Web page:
Mycotoxins are toxic substances produced by naturally occurring moulds in crops and feed materials. They can be produced pre-harvest in the field or post-harvest during storage.
Mycotoxins are produced by moulds as a stress response. Often this stress occurs in the form of weather conditions and pest damage during crop growth or poor storage of harvested grains.
Even small amounts of mould can produce significant amounts of mycotoxins if the conditions are right. There does not need to be visible mould growth for mycotoxins to be present.
Mycotoxins are produced by moulds. Different mould species grow in different conditions, so the predominant mould species present is likely to change depending on geography.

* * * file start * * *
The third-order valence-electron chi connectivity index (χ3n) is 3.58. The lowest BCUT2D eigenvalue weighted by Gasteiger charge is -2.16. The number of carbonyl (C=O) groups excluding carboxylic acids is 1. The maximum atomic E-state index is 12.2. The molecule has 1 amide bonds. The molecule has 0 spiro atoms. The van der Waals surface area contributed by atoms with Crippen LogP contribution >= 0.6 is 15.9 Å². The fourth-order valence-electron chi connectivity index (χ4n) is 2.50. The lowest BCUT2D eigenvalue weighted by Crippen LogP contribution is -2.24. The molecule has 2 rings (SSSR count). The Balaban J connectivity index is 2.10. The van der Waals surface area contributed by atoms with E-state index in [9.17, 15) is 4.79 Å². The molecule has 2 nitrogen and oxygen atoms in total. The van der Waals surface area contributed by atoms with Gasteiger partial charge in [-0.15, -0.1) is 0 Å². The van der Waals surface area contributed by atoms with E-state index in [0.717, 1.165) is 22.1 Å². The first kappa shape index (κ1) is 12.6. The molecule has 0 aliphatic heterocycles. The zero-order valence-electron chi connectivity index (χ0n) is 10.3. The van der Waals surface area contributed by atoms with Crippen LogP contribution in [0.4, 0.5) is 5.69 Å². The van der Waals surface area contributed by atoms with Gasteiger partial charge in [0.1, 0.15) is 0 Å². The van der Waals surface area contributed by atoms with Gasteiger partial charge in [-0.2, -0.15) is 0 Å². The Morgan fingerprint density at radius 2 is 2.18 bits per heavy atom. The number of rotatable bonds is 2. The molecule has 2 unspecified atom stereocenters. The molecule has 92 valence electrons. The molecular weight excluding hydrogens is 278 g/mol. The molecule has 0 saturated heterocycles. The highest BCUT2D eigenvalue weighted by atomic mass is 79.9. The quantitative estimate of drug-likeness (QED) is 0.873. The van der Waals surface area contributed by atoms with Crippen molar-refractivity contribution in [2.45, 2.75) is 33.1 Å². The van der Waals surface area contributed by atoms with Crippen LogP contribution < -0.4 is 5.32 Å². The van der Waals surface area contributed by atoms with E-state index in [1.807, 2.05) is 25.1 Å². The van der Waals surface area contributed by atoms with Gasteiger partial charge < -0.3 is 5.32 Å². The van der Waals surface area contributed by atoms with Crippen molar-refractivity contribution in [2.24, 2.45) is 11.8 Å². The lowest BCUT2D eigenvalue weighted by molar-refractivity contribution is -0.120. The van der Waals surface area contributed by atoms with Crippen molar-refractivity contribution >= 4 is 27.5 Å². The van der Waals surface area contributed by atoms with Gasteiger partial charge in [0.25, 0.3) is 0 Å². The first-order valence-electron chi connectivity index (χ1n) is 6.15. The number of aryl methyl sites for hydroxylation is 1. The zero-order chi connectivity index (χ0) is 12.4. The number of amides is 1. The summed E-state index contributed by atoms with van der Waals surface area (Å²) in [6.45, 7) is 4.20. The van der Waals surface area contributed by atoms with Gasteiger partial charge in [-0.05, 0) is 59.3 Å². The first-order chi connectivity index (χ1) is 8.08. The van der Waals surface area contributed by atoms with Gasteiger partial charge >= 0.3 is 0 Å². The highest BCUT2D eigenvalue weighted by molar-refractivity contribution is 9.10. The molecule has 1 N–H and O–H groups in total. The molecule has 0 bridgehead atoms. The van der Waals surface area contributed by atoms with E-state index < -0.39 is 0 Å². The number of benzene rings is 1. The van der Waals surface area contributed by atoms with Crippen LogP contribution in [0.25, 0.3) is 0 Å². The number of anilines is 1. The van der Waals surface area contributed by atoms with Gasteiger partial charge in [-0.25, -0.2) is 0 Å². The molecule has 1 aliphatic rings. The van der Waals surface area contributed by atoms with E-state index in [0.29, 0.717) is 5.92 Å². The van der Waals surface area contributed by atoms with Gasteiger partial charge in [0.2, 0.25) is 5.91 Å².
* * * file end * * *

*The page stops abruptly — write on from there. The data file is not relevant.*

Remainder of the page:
Cooler more temperature regions such as northern Europe will likely see a greater occurrence of Fusarium moulds. These are primarily responsible for production of mycotoxins such as Deoxynivalenol, Zearalenone, and Fumonisins. They are also able to produce other trichothecene toxins such as T2 toxin, HT2 toxin, and Diacetoxyscirpenol.
Warmer and more humid regions such as southern Europe, Africa, and South East Asia are more likely to be affected by Aspergillus mould species. These are primarily responsible for producing Aflatoxins and Ochratoxins.
Mycotoxin production in the field can be caused by:
- Adverse weather conditions inclulding extremes of temperature and rainfall.
- Crop disease and weakness.
- Insect and parasite damage.
Mycotoxins may be produced after harvest due to:
- Inadequate drying of grains or straw.
- Insufficient sealing of silage clamps or bales.
Symptoms of mycotoxin exposure can vary greatly between different animal species, with some being more susceptible to specific toxins than others.
Click below more detailed information about mycotoxin exposure in different species.